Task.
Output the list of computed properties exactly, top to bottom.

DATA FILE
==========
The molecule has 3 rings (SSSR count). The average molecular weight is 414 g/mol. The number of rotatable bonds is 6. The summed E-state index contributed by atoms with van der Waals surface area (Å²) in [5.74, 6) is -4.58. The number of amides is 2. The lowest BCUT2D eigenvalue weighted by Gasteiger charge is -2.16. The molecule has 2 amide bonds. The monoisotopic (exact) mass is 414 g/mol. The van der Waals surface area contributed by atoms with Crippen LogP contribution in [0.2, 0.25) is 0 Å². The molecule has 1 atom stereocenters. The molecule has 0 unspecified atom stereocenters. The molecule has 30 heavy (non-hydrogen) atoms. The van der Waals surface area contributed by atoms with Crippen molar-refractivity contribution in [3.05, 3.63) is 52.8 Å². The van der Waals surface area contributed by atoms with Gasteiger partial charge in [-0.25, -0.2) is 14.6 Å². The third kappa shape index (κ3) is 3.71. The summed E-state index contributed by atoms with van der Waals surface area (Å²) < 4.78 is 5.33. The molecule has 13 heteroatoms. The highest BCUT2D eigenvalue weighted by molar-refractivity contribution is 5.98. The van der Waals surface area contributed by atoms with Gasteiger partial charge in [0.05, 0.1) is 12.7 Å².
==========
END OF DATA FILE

The molecule has 3 rings (SSSR count). The average molecular weight is 414 g/mol. The number of rotatable bonds is 6. The summed E-state index contributed by atoms with van der Waals surface area (Å²) in [5.74, 6) is -4.58. The number of amides is 2. The lowest BCUT2D eigenvalue weighted by Gasteiger charge is -2.16. The molecule has 2 amide bonds. The monoisotopic (exact) mass is 414 g/mol. The van der Waals surface area contributed by atoms with Crippen LogP contribution in [0.2, 0.25) is 0 Å². The molecule has 1 atom stereocenters. The molecule has 0 unspecified atom stereocenters. The molecule has 30 heavy (non-hydrogen) atoms. The van der Waals surface area contributed by atoms with Crippen molar-refractivity contribution in [3.05, 3.63) is 52.8 Å². The van der Waals surface area contributed by atoms with Gasteiger partial charge in [-0.25, -0.2) is 14.6 Å². The third kappa shape index (κ3) is 3.71. The summed E-state index contributed by atoms with van der Waals surface area (Å²) < 4.78 is 5.33. The molecule has 13 heteroatoms. The highest BCUT2D eigenvalue weighted by molar-refractivity contribution is 5.98. The van der Waals surface area contributed by atoms with Gasteiger partial charge in [0.05, 0.1) is 12.7 Å².